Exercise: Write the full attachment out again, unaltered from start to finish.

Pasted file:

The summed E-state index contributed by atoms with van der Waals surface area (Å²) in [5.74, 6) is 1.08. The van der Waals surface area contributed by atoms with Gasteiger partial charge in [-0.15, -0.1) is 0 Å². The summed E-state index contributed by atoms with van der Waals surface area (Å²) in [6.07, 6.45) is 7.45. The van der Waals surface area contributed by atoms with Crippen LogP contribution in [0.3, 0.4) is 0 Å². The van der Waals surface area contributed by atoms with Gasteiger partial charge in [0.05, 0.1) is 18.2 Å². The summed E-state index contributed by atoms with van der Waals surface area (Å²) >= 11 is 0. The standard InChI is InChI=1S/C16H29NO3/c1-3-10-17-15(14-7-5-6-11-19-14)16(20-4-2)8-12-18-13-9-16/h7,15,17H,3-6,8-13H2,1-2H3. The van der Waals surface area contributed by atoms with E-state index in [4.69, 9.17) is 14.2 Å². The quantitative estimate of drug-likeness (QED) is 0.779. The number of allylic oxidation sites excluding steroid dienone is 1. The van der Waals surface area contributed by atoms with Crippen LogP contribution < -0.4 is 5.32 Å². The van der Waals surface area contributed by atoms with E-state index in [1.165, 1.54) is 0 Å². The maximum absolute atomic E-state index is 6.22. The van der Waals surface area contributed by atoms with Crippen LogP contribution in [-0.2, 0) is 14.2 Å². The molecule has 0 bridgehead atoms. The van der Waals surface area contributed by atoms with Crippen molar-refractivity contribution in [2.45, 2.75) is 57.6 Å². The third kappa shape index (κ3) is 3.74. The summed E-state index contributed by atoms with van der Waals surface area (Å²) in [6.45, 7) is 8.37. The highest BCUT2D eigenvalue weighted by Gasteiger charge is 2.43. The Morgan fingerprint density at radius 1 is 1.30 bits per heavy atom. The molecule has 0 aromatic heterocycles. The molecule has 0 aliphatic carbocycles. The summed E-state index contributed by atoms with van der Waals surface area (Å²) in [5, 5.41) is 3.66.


The summed E-state index contributed by atoms with van der Waals surface area (Å²) in [5.74, 6) is 1.08. The van der Waals surface area contributed by atoms with Gasteiger partial charge in [-0.15, -0.1) is 0 Å². The summed E-state index contributed by atoms with van der Waals surface area (Å²) in [6.07, 6.45) is 7.45. The van der Waals surface area contributed by atoms with Crippen LogP contribution in [0.3, 0.4) is 0 Å². The van der Waals surface area contributed by atoms with Gasteiger partial charge in [0.05, 0.1) is 18.2 Å². The summed E-state index contributed by atoms with van der Waals surface area (Å²) >= 11 is 0. The standard InChI is InChI=1S/C16H29NO3/c1-3-10-17-15(14-7-5-6-11-19-14)16(20-4-2)8-12-18-13-9-16/h7,15,17H,3-6,8-13H2,1-2H3. The van der Waals surface area contributed by atoms with E-state index in [4.69, 9.17) is 14.2 Å². The quantitative estimate of drug-likeness (QED) is 0.779. The number of allylic oxidation sites excluding steroid dienone is 1. The van der Waals surface area contributed by atoms with Crippen LogP contribution < -0.4 is 5.32 Å². The van der Waals surface area contributed by atoms with E-state index in [1.165, 1.54) is 0 Å². The maximum absolute atomic E-state index is 6.22. The van der Waals surface area contributed by atoms with Crippen LogP contribution in [-0.2, 0) is 14.2 Å². The molecule has 0 bridgehead atoms. The van der Waals surface area contributed by atoms with Crippen molar-refractivity contribution in [2.45, 2.75) is 57.6 Å². The third kappa shape index (κ3) is 3.74. The summed E-state index contributed by atoms with van der Waals surface area (Å²) in [6.45, 7) is 8.37. The highest BCUT2D eigenvalue weighted by Gasteiger charge is 2.43. The Morgan fingerprint density at radius 1 is 1.30 bits per heavy atom. The molecule has 0 aromatic heterocycles. The molecule has 0 aliphatic carbocycles. The summed E-state index contributed by atoms with van der Waals surface area (Å²) in [5, 5.41) is 3.66.